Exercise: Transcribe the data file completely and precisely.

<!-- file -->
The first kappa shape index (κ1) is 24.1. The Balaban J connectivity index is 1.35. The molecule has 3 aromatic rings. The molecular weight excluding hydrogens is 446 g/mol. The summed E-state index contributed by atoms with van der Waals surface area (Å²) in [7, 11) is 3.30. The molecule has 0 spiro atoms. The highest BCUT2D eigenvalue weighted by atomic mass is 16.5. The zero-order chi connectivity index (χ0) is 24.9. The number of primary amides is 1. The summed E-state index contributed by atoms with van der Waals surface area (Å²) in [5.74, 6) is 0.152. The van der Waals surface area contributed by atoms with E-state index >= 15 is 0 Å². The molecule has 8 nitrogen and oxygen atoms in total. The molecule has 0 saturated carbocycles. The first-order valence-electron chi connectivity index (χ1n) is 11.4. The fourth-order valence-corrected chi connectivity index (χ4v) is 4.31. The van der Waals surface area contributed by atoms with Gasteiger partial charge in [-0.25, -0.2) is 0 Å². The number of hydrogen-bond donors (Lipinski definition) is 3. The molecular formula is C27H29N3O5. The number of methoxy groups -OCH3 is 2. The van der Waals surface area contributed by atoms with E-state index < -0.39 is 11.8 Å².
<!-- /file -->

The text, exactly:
The first kappa shape index (κ1) is 24.1. The Balaban J connectivity index is 1.35. The molecule has 3 aromatic rings. The molecular weight excluding hydrogens is 446 g/mol. The summed E-state index contributed by atoms with van der Waals surface area (Å²) in [7, 11) is 3.30. The molecule has 0 spiro atoms. The highest BCUT2D eigenvalue weighted by atomic mass is 16.5. The zero-order chi connectivity index (χ0) is 24.9. The number of primary amides is 1. The summed E-state index contributed by atoms with van der Waals surface area (Å²) in [5.74, 6) is 0.152. The van der Waals surface area contributed by atoms with E-state index >= 15 is 0 Å². The molecule has 8 nitrogen and oxygen atoms in total. The molecule has 0 saturated carbocycles. The first-order valence-electron chi connectivity index (χ1n) is 11.4. The fourth-order valence-corrected chi connectivity index (χ4v) is 4.31. The van der Waals surface area contributed by atoms with Gasteiger partial charge in [-0.25, -0.2) is 0 Å². The number of hydrogen-bond donors (Lipinski definition) is 3. The molecular formula is C27H29N3O5. The number of methoxy groups -OCH3 is 2. The van der Waals surface area contributed by atoms with E-state index < -0.39 is 11.8 Å².